When planting a garden, your landscape and ideas may not always line up with what’s best for the plants. There are tons of beautiful flowers that need full sun, which can be frustrating if your garden is shady. The good news is that there are just as many stunning flowers that enjoy the shade! Not all plants are alike, and while they all want sunlight, they don’t all want the same amount or the same kind. If your garden has morning shade and afternoon sun, then these are the 14 morning shade plants you should know about.
What kind of light is morning shade?
There are five categories of sunlight that gardeners fit all plants into. There’s full sun, partial sun, partial shade, dappled sun, and full shade. Each type has a long list of plants that love that kind of environment. Morning shade with afternoon sunlight would qualify as partial shade, but it is a specific type.
Many plants prefer the less harsh light of morning light and then want to be shaded during the hottest part of the day in the afternoon. There are, however, many plants that love being shaded in the morning while soaking up those bright rays in the afternoon heat.
Does the region you live in impact the lighting your plants prefers?
Where you live can impact the types of lighting each plant needs. The closer you are to the equator, the brighter and more intense the sunlight will be, while places further away will have less harsh sunlight. To determine how you should account for this, check the plant’s USDA hardiness zone. If the plant is hardy in more northern ranges, then it is more likely to be sensitive to the intense light found in southern states and will likely prefer partial shade when growing there. On the other hand, a plant that is hardy in primarily southern states may need more light when planted in the north and will likely prefer full sun or afternoon sun.
Flowering plants that do well in morning shade
If you’re looking to plant some color around your home, here are some beautiful flowering plants that do great in afternoon sun and morning shade.
Baptisia (zone 3 to 9)
This beautiful purple flower is a spring bloomer that can grow up to 4 feet tall. Once its flowers fade, it grows inflated seeds up to 2 1/2 inches long and turns black as they ripen. Also called false indigo, baptisia can be used to make homemade blue dye!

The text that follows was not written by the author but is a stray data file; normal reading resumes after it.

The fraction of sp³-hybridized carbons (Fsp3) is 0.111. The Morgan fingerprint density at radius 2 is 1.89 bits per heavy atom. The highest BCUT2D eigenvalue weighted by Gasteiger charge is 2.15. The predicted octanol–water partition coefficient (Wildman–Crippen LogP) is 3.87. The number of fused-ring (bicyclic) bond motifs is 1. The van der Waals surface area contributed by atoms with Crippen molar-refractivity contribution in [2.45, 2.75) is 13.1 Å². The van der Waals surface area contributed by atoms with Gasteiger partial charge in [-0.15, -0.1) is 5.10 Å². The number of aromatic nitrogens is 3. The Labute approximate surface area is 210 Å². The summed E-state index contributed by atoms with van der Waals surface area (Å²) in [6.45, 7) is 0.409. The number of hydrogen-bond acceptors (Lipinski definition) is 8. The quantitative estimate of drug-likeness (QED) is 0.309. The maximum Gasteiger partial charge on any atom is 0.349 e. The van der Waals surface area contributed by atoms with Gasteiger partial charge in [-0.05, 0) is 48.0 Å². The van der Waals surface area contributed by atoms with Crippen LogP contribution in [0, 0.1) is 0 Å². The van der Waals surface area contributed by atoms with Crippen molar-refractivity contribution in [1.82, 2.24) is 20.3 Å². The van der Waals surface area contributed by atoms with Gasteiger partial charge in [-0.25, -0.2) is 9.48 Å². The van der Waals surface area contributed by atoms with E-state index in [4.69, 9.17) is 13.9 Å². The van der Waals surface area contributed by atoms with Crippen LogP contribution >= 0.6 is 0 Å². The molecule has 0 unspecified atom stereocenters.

Amsonia (zone 5 to 8)
There is never a dull moment with this flowering plant. Amsonias are a clump-forming plant and will have a new eye-catching feature during each season. In the spring, the star-shaped flowers are bright and clustered together. They grow up to 3 feet tall. When the flowers fade, the colorful green leaves take their time to shine as they slowly turn golden as it turns to fall.
Salvia (all zones)
This plant has many varieties in countless shades of color, ranging from pink and purple to orange and maroon. Not only can you find the perfect color for you, but you can also enjoy these colors over and over. Salvias bloom over and over, and some varieties can grow up to 3 feet tall.
Peonies (zone 4 to 9)
There are three types of peonies to consider. Tree peonies flower in mid-spring. Herbaceous peonies are about 3 feet tall and come in various colors and flower shapes. Itoh peonies have huge blossoms and won’t grow over 3 feet tall. All of them are low-maintenance plants and have a wow factor when in bloom.
Hosta (zone 3 to 8)
A plant most of us know and love, the hosta is a hardy large-leafed plant that comes in many varieties and colors. They flower in late spring or summer, and their bloom will grow high above the leaves, creating an almost firework effect.
Virginia bluebells (zone 3 to 8)
This delicate flowering plant is a stunning early spring bloomer. Bluebells have trumpet-shaped blooms that range in color from pink to purple. The leaves are a blueish-green color and will die back to the ground as the days get too hot and long.
Impatiens (zone 1 to 8)
This flower not only loves morning shade and afternoon sun, but it can also tolerate the mild summers of colder zones to the hot summers of zone 8. Most varieties do not grow over a foot in height, but they do come in a wide range of colors like red, pink, yellow, purple, coral, white, and violet.
Coneflowers (zone 5 to 8)
These classic flowers are a staple in many landscapes. They produce stunning bright flowers that typically have petals in shades of pink or purple with an orange or red center. The petals will fold down, creating the cone shape that they are named for. Coneflowers are tall, upright plants and are popular with birds.
Daylilies (zone 3 to 9)
Daylilies come in many varieties with one or more blooming almost any time during the spring, summer, and fall. They come in a range of colors, and the blooms can grow up to 6 inches across. They can be grown indoors as well, just be sure to keep them away from cats.
Vegetables that do well in morning shade
When looking for a veggie to grow in the morning shade and afternoon sun, check out these yummy vegetables that love this type of light. These are great plants to put next to taller crops that might shade their neighbors or to grow in containers that sit on your deck or porch.
- Carrots (zone 3 to 10)
- Celery (zone 2 to 10)
- Bush beans (zone 3 to 10)
- Cucumbers (zone 4 to 12)
- Climbing peas (zone 2-11)
No matter if you’re looking to fill a shady morning spot with some color or some edible plants, these are great options for your garden. Remember to look into your zone to be sure you can successfully grow a plant before investing. Meanwhile, if you’re looking for more options, check out which fruit trees thrive in shady backyards.
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